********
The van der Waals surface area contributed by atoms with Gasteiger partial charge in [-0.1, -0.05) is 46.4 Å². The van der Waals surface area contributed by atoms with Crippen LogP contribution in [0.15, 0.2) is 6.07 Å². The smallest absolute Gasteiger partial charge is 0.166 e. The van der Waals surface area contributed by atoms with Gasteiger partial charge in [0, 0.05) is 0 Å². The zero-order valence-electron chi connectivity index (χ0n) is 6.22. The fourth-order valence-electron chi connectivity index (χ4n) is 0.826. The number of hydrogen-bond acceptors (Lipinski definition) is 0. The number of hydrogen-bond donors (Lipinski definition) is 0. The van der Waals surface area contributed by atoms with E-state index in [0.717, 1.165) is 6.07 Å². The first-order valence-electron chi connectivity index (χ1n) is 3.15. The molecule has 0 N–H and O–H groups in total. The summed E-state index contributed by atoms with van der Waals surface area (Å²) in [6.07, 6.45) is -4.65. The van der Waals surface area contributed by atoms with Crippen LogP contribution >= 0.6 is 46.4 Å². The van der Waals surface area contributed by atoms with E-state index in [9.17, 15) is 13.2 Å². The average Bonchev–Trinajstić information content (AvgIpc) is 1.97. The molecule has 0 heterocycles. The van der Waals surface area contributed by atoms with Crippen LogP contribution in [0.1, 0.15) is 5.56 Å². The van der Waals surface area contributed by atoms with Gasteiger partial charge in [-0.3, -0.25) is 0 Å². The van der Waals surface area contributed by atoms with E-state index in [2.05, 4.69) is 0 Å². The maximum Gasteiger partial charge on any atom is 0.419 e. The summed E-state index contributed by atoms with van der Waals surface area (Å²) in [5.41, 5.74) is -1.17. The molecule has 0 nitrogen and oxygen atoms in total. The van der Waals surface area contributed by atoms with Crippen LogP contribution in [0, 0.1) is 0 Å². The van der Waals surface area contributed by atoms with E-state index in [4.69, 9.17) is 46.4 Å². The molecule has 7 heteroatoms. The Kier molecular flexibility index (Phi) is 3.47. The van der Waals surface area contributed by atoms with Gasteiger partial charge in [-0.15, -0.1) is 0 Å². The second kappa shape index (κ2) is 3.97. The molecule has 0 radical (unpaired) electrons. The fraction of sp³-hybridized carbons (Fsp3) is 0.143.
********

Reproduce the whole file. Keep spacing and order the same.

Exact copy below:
The van der Waals surface area contributed by atoms with Gasteiger partial charge in [-0.1, -0.05) is 46.4 Å². The van der Waals surface area contributed by atoms with Crippen LogP contribution in [0.15, 0.2) is 6.07 Å². The smallest absolute Gasteiger partial charge is 0.166 e. The van der Waals surface area contributed by atoms with Gasteiger partial charge in [0, 0.05) is 0 Å². The zero-order valence-electron chi connectivity index (χ0n) is 6.22. The fourth-order valence-electron chi connectivity index (χ4n) is 0.826. The number of hydrogen-bond acceptors (Lipinski definition) is 0. The number of hydrogen-bond donors (Lipinski definition) is 0. The van der Waals surface area contributed by atoms with E-state index in [0.717, 1.165) is 6.07 Å². The first-order valence-electron chi connectivity index (χ1n) is 3.15. The molecule has 0 N–H and O–H groups in total. The summed E-state index contributed by atoms with van der Waals surface area (Å²) in [6.07, 6.45) is -4.65. The van der Waals surface area contributed by atoms with Crippen LogP contribution >= 0.6 is 46.4 Å². The van der Waals surface area contributed by atoms with E-state index in [9.17, 15) is 13.2 Å². The average Bonchev–Trinajstić information content (AvgIpc) is 1.97. The molecule has 0 heterocycles. The van der Waals surface area contributed by atoms with Crippen LogP contribution in [0.1, 0.15) is 5.56 Å². The van der Waals surface area contributed by atoms with Gasteiger partial charge in [-0.3, -0.25) is 0 Å². The van der Waals surface area contributed by atoms with E-state index in [2.05, 4.69) is 0 Å². The maximum Gasteiger partial charge on any atom is 0.419 e. The summed E-state index contributed by atoms with van der Waals surface area (Å²) in [5.41, 5.74) is -1.17. The molecule has 0 nitrogen and oxygen atoms in total. The van der Waals surface area contributed by atoms with Crippen LogP contribution in [0, 0.1) is 0 Å². The van der Waals surface area contributed by atoms with E-state index in [4.69, 9.17) is 46.4 Å². The molecule has 7 heteroatoms. The Kier molecular flexibility index (Phi) is 3.47. The van der Waals surface area contributed by atoms with Gasteiger partial charge in [-0.15, -0.1) is 0 Å². The second kappa shape index (κ2) is 3.97. The molecule has 0 radical (unpaired) electrons. The fraction of sp³-hybridized carbons (Fsp3) is 0.143.